Family Health

The ABCs of Safe Sleep

An unexpected danger

When it comes to their infant’s safety, sleep probably isn’t in the top ten list for risks new parents feel their babies face. But unfortunately, thousands of babies die each year because of sleep-related risks.

Methodist Women’s Hospital is proud to be a designated Nebraska Safe Sleep Hospital. That means it’s our job to help parents understand how to safely put their new infants to sleep. We also make sure we follow those safe sleep practices here in our hospital. 

It’s an obligation we take seriously – and with good reason.

Deadly consequences

Of all the Sudden Unexplained Infant Death (SUID) in the U.S. in 2015, one out of every four infant deaths was due to accidental suffocation and strangulation in bed. Those deaths were entirely preventable.

Fortunately, there are simple steps parents, grandparents and caregivers can take to keep babies healthy and safe. It’s all about following the ABCs of safe sleep.

Easy as A-B-C

A: Your baby should always sleep Alone.

During baby’s first year, the safest place for a baby to sleep is alone in their crib, close to the parent’s bed. Room sharing is ok… bed sharing is not.

Sharing a bed can be dangerous. Adult beds have soft mattresses, pillows and bedding that increase the risk baby will suffocate, fall or become trapped. If your baby is in your bed to feed or for comfort, be sure to put your baby in the crib for sleep.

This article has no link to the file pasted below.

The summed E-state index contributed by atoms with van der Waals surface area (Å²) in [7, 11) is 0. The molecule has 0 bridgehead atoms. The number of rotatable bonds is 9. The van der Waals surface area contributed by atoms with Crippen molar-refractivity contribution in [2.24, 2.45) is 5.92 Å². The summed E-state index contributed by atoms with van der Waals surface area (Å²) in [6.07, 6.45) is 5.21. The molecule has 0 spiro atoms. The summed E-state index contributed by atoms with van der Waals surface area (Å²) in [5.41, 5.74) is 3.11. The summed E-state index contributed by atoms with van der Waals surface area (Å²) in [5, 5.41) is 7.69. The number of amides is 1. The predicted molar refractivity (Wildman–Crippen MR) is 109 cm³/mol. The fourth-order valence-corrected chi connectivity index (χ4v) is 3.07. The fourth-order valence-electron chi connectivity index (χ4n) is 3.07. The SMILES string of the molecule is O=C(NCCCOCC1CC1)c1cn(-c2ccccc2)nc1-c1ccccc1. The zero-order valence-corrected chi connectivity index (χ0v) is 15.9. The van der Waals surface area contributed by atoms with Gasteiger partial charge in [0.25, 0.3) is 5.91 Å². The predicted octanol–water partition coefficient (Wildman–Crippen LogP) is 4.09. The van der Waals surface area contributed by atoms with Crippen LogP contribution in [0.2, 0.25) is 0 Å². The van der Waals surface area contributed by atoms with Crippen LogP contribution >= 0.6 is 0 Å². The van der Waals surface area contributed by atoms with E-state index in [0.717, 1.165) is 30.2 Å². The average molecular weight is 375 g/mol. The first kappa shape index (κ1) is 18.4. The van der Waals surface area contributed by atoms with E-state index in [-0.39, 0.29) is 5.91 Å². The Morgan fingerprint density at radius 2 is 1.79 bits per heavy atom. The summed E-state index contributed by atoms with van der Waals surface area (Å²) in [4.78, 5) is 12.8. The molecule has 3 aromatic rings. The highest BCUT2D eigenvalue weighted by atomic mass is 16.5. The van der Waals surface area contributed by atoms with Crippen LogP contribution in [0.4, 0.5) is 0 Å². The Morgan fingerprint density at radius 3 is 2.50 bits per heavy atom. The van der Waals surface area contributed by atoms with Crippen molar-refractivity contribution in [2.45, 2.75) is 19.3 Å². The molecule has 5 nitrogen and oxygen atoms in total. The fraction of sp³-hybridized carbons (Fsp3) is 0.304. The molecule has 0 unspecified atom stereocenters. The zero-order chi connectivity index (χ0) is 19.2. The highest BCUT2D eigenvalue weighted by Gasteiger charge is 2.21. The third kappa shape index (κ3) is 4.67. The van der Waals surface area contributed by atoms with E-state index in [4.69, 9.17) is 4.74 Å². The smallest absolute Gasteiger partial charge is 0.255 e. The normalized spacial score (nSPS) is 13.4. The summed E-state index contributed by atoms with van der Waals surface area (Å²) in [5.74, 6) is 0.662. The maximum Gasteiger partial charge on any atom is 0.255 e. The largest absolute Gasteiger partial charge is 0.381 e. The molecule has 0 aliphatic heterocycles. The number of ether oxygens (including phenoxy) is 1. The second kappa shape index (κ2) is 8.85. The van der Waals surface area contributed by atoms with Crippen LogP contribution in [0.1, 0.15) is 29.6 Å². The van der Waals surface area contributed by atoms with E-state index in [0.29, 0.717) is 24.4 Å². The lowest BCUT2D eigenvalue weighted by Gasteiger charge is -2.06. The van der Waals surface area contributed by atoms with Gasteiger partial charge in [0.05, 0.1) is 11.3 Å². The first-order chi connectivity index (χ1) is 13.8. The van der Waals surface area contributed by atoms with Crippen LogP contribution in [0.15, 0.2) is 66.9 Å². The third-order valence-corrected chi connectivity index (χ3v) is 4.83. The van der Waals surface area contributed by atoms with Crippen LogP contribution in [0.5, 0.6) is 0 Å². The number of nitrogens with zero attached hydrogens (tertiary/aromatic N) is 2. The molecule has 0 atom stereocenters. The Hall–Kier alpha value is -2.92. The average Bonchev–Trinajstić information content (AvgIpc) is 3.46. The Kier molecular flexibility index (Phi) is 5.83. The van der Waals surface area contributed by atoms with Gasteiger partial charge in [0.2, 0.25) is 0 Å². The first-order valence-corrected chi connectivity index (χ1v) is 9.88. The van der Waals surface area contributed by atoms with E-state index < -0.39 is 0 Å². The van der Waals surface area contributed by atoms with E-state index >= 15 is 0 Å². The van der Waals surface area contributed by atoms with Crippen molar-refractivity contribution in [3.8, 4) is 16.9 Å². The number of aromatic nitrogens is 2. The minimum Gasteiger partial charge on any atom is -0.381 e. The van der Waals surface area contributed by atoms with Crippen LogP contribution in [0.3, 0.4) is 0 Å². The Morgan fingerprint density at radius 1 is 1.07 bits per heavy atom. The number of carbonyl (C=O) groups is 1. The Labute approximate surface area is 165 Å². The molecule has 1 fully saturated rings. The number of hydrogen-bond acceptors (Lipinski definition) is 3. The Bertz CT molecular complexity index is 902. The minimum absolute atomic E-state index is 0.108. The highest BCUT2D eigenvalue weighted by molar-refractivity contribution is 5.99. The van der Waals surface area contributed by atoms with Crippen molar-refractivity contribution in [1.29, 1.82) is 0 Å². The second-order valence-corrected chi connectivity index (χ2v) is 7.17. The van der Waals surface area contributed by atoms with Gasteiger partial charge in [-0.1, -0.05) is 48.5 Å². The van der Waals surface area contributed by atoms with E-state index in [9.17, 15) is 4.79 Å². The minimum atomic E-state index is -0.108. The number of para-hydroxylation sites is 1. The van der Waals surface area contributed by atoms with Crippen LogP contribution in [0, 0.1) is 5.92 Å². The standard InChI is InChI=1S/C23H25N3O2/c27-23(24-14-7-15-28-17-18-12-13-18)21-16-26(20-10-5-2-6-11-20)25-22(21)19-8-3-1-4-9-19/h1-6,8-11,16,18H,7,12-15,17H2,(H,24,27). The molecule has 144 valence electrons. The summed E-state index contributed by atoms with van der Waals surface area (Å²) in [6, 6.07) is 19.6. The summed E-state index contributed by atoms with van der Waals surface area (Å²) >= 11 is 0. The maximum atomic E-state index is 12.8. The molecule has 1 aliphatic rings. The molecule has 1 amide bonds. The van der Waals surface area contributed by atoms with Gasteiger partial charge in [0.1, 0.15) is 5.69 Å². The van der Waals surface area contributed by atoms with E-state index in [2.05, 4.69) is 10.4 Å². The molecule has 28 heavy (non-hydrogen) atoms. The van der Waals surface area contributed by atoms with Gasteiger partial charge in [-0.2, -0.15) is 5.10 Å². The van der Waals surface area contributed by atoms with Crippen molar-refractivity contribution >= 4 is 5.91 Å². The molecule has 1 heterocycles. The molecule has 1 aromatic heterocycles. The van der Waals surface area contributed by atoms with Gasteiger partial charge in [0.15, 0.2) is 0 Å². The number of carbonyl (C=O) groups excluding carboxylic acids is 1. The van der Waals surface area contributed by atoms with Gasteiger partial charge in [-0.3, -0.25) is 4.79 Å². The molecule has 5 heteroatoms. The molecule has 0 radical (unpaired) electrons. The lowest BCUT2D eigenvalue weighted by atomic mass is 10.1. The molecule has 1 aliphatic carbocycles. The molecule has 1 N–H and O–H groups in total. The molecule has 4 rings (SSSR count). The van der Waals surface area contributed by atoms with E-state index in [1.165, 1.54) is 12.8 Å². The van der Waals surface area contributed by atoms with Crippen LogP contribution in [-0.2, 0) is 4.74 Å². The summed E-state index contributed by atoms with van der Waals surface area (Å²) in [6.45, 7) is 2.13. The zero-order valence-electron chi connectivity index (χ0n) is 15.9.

B: Your baby should always sleep on his or her Back.

Babies should always be positioned on their backs to sleep – whether they’re napping during the day or in bed at night. 

Parents should also be aware that while devices or positioning props may claim to help prevent SUID, they are not proven to be effective and may even be dangerous. 

C: Your baby should always sleep in a safe Crib.

It just really isn’t safe for baby to sleep anywhere other than a crib – that includes car seats, infant swings, adult beds, couches or chairs.

A safe crib has: 

Don’t forget this!

Along with the ABCs of safe sleep, there are a few more steps new parents should take to keep baby safe: 

  • Make sure baby receives all their recommended vaccinations. 
  • Breastfeeding is recommended. 
  • Using a pacifier is ok at nap time and bed time once breastfeeding is well established. 
  • Baby’s room shouldn’t be too hot or cold. Keep the temperature around 68 – 72 degrees. 
  • See the doctor for regular prenatal and well-baby care. 
  • Don’t smoke in your home or around your baby.

If you need more help on how to keep your baby safe at home, make an appointment today with your Methodist Physicians Clinic pediatrician.


About the Author

As a pediatrician, Dr. Rosann Nichols is dedicated to providing answers for parents and their kids. As a mother of two children, she recognizes the struggles parents go through and assures them they are not alone. Dr. Nichols encourages parents to come to her with any concerns.

Your family can visit Dr. Nichols at Methodist Physicians Clinic.

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